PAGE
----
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Fabricating

Cloud of steel

By Gretchen Salois

Above: The first phase of planning and design for the New Rome/EUR  Convention Hall and Hotel—The Cloud—started in 1998 and was finally completed in 2016.

Steel sophistication serves as the meeting place for industry

January 2017 - Canvassing the streets of Rome reveals a heated frenzy. The marriage of modernity and ancient ruin give the city an unmistakable hurried vibe unlike that of any other place in the world. Reminders of the once dominant Roman Empire are scattered everywhere as people hustle through their daily lives. To perpetuate business, trade and prosperity, a nearly two-decade-long dream of architects and designers Massimiliano and Doriana Fuksas has come to life in the new Rome-EUR Convention Centre and Hotel: La Nuvola. Set to house the movers and shakers of industry, the complex design demands attention and combines the cool, despotic strength of steel which houses the light-infused, steel-ribbed Cloud, an example of how that same steel can be manipulated to appear ethereal. 

The center is located south of the city center of Rome in the EUR residential and business district, bringing an influx of business to an area housing the intimidating relics of former dictator Benito Mussolini's Fascist regime.

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Intricate weaving geometries, connected arteries that piece together a futuristic setting represented by welded and bolted bars and sheets of steel, greet visitors to the center. Photo: Moreno Maggi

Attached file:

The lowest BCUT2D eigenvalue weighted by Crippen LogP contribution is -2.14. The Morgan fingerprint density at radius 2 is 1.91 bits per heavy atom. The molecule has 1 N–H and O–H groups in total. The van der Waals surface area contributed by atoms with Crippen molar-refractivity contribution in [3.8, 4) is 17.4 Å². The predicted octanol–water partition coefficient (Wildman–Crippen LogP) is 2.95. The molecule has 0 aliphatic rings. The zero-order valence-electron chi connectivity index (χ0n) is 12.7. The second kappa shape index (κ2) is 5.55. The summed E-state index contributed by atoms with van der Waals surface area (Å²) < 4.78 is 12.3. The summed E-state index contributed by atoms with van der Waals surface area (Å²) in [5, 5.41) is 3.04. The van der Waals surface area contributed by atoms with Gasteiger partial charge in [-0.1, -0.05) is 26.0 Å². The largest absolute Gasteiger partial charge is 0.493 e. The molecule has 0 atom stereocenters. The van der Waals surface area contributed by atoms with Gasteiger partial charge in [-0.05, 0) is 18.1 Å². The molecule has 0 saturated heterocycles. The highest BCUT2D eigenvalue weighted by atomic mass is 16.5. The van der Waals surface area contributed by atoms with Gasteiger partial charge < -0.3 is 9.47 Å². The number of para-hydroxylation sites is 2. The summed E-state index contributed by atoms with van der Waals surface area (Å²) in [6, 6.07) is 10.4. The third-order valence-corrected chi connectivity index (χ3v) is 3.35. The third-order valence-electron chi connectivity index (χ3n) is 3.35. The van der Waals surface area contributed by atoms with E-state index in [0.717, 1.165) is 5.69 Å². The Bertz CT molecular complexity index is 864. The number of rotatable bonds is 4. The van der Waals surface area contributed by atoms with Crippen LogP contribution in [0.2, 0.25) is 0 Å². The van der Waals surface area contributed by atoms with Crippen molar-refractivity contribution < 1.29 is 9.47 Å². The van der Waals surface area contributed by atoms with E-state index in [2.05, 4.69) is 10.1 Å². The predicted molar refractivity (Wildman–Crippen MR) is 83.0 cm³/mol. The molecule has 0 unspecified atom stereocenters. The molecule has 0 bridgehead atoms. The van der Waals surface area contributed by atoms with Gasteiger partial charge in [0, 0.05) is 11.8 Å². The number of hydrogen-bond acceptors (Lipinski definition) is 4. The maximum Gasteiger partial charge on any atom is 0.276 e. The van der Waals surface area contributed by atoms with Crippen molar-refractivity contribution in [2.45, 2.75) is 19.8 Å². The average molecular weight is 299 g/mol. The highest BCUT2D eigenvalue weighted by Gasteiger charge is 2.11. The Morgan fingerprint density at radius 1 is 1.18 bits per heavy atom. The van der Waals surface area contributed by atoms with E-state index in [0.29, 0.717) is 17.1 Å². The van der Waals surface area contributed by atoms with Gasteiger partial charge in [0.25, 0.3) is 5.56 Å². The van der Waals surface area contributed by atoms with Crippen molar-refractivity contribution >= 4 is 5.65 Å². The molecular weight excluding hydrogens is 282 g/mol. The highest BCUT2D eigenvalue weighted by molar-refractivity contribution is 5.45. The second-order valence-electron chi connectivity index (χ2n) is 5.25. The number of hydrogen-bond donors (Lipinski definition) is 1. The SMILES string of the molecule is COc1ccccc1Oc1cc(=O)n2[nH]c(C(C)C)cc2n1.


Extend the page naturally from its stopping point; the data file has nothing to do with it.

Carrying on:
No strangers to otherworldly forms, Studio Fuksas has left its indelible mark on such modern, elegant projects as the Shenzhen Bao’an airport in Guangdong, China, and Rhike Park music theater and exhibition hall in Tbilisi, Georgia.

Upon entering the center, visitors are greeted by simple yet intricate weaving geometries, connected arteries that piece together a futuristic setting fashioned from welded and bolted bars and sheets of steel. Each slope and bend appears weightless—except that enough steel was used for the center to erect five Eiffel Towers.

Harnessing nature

In Rome, the architects labored over 18 years to design, plan and oversee construction of Rome’s convention center. “The idea was developed while observing nature, looking at clouds … wind,” says Doriana Fuksas. Born in Rome, she has worked with husband Massimiliano Fuksas since 1985 and served as director in charge of Fuksas Design since 1997.

“This project allowed us to realize a building without [traditional] form,” says Massimiliano Fuksas, head of the firm and himself a native of Rome. The Theca, an outer shell that encapsulates The Cloud, represents contrasting rationalist architecture within the former and a sculptural, more fluid representation within baroque architecture.